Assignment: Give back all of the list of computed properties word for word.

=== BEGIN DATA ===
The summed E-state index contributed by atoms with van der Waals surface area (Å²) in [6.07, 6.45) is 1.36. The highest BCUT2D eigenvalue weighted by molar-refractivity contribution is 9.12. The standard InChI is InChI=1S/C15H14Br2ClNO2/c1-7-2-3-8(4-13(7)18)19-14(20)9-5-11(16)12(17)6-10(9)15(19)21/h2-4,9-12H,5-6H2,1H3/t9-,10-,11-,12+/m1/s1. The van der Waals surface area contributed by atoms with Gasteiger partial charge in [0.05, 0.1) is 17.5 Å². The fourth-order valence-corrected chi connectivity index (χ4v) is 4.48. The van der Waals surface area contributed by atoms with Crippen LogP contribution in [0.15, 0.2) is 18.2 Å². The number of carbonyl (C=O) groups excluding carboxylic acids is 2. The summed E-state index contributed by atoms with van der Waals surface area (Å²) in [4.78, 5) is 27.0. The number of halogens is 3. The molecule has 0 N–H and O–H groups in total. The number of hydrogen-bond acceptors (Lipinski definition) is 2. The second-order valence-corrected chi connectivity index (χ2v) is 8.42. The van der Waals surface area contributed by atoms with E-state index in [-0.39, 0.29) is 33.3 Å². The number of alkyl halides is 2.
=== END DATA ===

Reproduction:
The summed E-state index contributed by atoms with van der Waals surface area (Å²) in [6.07, 6.45) is 1.36. The highest BCUT2D eigenvalue weighted by molar-refractivity contribution is 9.12. The standard InChI is InChI=1S/C15H14Br2ClNO2/c1-7-2-3-8(4-13(7)18)19-14(20)9-5-11(16)12(17)6-10(9)15(19)21/h2-4,9-12H,5-6H2,1H3/t9-,10-,11-,12+/m1/s1. The van der Waals surface area contributed by atoms with Gasteiger partial charge in [0.05, 0.1) is 17.5 Å². The fourth-order valence-corrected chi connectivity index (χ4v) is 4.48. The van der Waals surface area contributed by atoms with Crippen LogP contribution in [0.15, 0.2) is 18.2 Å². The number of carbonyl (C=O) groups excluding carboxylic acids is 2. The summed E-state index contributed by atoms with van der Waals surface area (Å²) in [4.78, 5) is 27.0. The number of halogens is 3. The molecule has 0 N–H and O–H groups in total. The number of hydrogen-bond acceptors (Lipinski definition) is 2. The second-order valence-corrected chi connectivity index (χ2v) is 8.42. The van der Waals surface area contributed by atoms with E-state index in [-0.39, 0.29) is 33.3 Å². The number of alkyl halides is 2.